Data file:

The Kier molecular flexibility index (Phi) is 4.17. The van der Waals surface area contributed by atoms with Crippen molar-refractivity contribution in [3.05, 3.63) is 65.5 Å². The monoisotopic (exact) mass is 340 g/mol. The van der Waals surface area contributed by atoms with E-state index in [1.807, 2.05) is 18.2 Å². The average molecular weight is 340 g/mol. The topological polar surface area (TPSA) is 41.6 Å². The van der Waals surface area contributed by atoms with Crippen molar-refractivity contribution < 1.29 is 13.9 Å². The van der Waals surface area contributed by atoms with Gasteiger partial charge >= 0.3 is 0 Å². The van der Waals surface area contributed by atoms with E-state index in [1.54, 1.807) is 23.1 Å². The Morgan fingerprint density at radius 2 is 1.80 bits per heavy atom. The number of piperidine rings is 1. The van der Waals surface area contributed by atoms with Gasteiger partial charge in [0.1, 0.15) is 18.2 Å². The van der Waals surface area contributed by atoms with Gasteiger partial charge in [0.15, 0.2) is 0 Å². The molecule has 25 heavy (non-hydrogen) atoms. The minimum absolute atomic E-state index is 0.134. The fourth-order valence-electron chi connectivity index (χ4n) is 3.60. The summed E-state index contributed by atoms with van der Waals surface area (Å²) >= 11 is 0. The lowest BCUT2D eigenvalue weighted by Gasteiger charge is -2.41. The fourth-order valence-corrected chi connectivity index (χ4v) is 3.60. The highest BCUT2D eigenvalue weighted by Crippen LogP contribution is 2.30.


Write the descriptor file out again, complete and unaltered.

The Kier molecular flexibility index (Phi) is 4.17. The van der Waals surface area contributed by atoms with Crippen molar-refractivity contribution in [3.05, 3.63) is 65.5 Å². The monoisotopic (exact) mass is 340 g/mol. The van der Waals surface area contributed by atoms with E-state index in [1.807, 2.05) is 18.2 Å². The average molecular weight is 340 g/mol. The topological polar surface area (TPSA) is 41.6 Å². The van der Waals surface area contributed by atoms with Crippen molar-refractivity contribution < 1.29 is 13.9 Å². The van der Waals surface area contributed by atoms with Gasteiger partial charge >= 0.3 is 0 Å². The van der Waals surface area contributed by atoms with E-state index in [1.54, 1.807) is 23.1 Å². The Morgan fingerprint density at radius 2 is 1.80 bits per heavy atom. The number of piperidine rings is 1. The van der Waals surface area contributed by atoms with Gasteiger partial charge in [0.1, 0.15) is 18.2 Å². The van der Waals surface area contributed by atoms with Gasteiger partial charge in [0.15, 0.2) is 0 Å². The molecule has 25 heavy (non-hydrogen) atoms. The minimum absolute atomic E-state index is 0.134. The fourth-order valence-electron chi connectivity index (χ4n) is 3.60. The summed E-state index contributed by atoms with van der Waals surface area (Å²) >= 11 is 0. The lowest BCUT2D eigenvalue weighted by Gasteiger charge is -2.41. The fourth-order valence-corrected chi connectivity index (χ4v) is 3.60. The highest BCUT2D eigenvalue weighted by Crippen LogP contribution is 2.30.